“Wait til YOU have kids, then you’ll see!”
“Don’t jump over the baby, it will stunt it’s growth!”
“You wanna cry? I’ll give you something to cry about!”
“Always break in your new shoes by wearing them in the house several times before you attempt to wear them out all day long!”
“Don’t ever say never. You don’t know what you might do.”
“Shoulda, Woulda, Coulda……Didn’t!”
“Don’t sit so close to the TV , you’re gonna ruin your eyes and need glasses!”.
“Live as if someone else will have to clean out your house!”
“Accept everyone because you never know when you will be the one who needs acceptance.”
“Treat everyone the way you would want to be treated.”
“If someone else jumps off a bridge will you do it too?”
“Don’t cross your eyes, they might stay that way!”
“There are always 3 sides to the story….his, hers, and the truth!”
“You made your bed, now lay in it!”
“Don’t cut off your nose to spite your face!”
“It’s okay to make mistakes as long as you learn from them.”
“Shut the door, what do you think you live in a barn?”
I hope you enjoyed! What wise sayings will you pass on to YOUR children?:>)
Filed Under: Miscellaneous
Just a little history: Congress declared March 7, 1980 as National Teacher Day for that year only. The NEA and affiliates continued to observe Teacher Day on the first Tuesday in March until 1985 when the National PTA established Teacher Appreciation week in the first full week of May.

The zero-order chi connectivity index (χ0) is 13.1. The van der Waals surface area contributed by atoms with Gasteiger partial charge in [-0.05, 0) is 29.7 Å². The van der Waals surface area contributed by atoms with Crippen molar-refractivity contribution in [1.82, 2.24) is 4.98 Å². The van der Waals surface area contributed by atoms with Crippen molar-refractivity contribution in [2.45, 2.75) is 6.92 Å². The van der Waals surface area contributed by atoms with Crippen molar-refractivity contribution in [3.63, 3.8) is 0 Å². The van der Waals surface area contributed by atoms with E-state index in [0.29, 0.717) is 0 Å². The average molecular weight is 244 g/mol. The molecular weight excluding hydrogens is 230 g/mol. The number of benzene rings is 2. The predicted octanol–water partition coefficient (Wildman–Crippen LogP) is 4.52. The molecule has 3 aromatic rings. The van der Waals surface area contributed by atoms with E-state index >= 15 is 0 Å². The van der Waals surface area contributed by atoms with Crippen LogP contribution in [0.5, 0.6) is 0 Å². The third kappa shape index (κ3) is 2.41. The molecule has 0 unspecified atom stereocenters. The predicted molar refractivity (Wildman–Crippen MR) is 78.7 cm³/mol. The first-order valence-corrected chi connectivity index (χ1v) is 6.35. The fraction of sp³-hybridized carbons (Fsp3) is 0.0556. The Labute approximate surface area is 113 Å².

This year the calendar says that Teacher Appreciation Day is May 9th, but many celebrated last week as it was the first full week in May! Whenever it is celebrated, it is a nice idea.
Tip #33 in our book is titled, “A Good Word Will Do” and it has to do with the fact that if you are happy with the care your child is getting then please let the teacher know! A kind word is truly appreciated and can inspire and lift the spirit! This is true ANY day of the year. A teacher also enjoys hearing that your child talked about a project or activity. Or enjoyed a particular song or book. It brings such light to what we do everyday! My day was made last week when a little boy came up to me and said, ” I’m glad you’re here!” Does it get any better than that?
On our website, we are selling Sunshine cards. They are small notes of appreciation that you can give to your child’s teacher to boost their day and say thanks! Check them out!